Those who want to discover more about US society will be able to do so through archeologist-led walks following in the footsteps of Native Americans and Lewis and Clark to interesting sites such as a Cathlapotle plankhouse replica hand-crafted using ancient techniques and tools and a tour of the Kiwa Trail.

Alaskan Anthropology

Denbigh-Flint-ComplexThe Alaska Anthropology Association recently focused on ancient sites throughout northern and western parts of the state through its yearly month-long festivities. The theme of the event was the Denbigh Flint Complex – a pre-Eskimo archaeological culture of North America, uncovered in1948 in Iyatayet, Alaska. Typical to the Denbigh complex – that predates 2500 BC – is small flaked blades; small, chipped side and end blades; burins; scrapers; knives; and points of ancient American types.

The Denbigh people were distant ancestors of modern Inupiat. They were technologically-minded, founding new lands that established what was needed for the next four millennia of Arctic survival. Further, according to Chief of Resources for Gates of the Arctic National Park and Yukon-Charley Rivers National Preserve, Jeff Rasic, “they were also the first people to set foot in the Canadian Arctic, all the way across to Greenland — one of the biggest human migrations in human history. The launching pad for all that was right there in Northwestern Alaska.”

It was quite fitting that the Alaska Anthropology Association focused on the Denbighs in their annual celebrations since it’s exactly 50 years since works were first published about these people. Further, it was the Denbighs who were the first humans that colonized most of Arctic North America. That took place close to 5,000 years ago.

One way of studying the Denbigh people is by unearthing various animals. Scientists can then use these to figure out what the people were eating, how game and marine mammals were processed and how they migrated based on the seasons. Rasic added that these were “the best ever craftspeople of stone tools from Alaska. They made incredibly fine tools that were functional, but also beautiful. They’re little works of art and nobody before or after Denbigh ever matched that quality. The Denbigh people were very specialized in how they hunted and gathered food in all these different environments.”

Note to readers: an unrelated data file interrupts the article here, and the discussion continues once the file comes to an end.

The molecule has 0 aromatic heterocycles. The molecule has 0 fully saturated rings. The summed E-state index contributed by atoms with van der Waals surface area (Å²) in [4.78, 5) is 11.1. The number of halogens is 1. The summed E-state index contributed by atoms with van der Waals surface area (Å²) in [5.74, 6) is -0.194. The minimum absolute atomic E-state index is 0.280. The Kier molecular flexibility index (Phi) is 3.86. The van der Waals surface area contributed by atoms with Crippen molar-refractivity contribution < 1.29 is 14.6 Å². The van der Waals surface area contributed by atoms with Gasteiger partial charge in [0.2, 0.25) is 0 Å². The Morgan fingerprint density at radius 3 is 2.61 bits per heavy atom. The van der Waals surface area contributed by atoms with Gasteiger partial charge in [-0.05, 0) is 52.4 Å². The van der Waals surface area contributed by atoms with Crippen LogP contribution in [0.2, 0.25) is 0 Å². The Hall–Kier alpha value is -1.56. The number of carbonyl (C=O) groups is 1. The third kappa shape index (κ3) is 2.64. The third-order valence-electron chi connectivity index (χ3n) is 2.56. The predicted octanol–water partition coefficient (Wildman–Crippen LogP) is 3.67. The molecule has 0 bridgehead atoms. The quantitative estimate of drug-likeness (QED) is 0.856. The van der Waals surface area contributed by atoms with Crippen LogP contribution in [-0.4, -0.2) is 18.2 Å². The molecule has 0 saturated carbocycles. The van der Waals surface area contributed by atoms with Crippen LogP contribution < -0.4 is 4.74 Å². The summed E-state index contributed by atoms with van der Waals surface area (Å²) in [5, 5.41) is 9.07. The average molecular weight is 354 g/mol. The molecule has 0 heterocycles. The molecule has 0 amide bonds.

Rasic also discovered that these people were “restless” having moved across the region toward Greenland, despite maintaining connections with their Russian roots. He added that it was important for Northwestern Alaskans to “know that their own backyard is this unique (link) to human history on a global scale.”

Miami Skyline Adding Class

Anyone who has ever seen either a picture of Miami’s skyline, or has seen it in person, is sure to have been impressed by the sleek, modern towers rising seemingly straight out of the water and into a deep blue sky dotted with puffy, white and grey clouds. Many of those towering buildings are modern office buildings or luxury residences lining the exclusive and high-end Brickell Avenue.

Soon to add an additional notch of class to this desirable avenue will be the much awaited Miami Flat Iron Brickell Building. The building, designed by famed architect Luis Revuelta, the Miami Flat Iron Brickell will be one of the tallest buildings in Miami.

Vladimir Doronin and Ugo Colombo
Miami Skyline About to Improve

With 550 residences on 65 floors, the design is sleek and modern, resembling a cruise liner sailing on the waters of Biscayne Bay.

Developers of the project, which will rise just north of the Metromover light rail and the “Flatiron Park,” are veteran Miami developer Ugo Colombo, and internationally renowned Russian real estate developer Vladimir Doronin.

Sales of units at the Flat Iron were launched by Vladimir Doronin and Ugo Colombo in late April. In addition to the apartments, 40,000 square-feet of retail space will also be available, including a restaurant, lounge and more.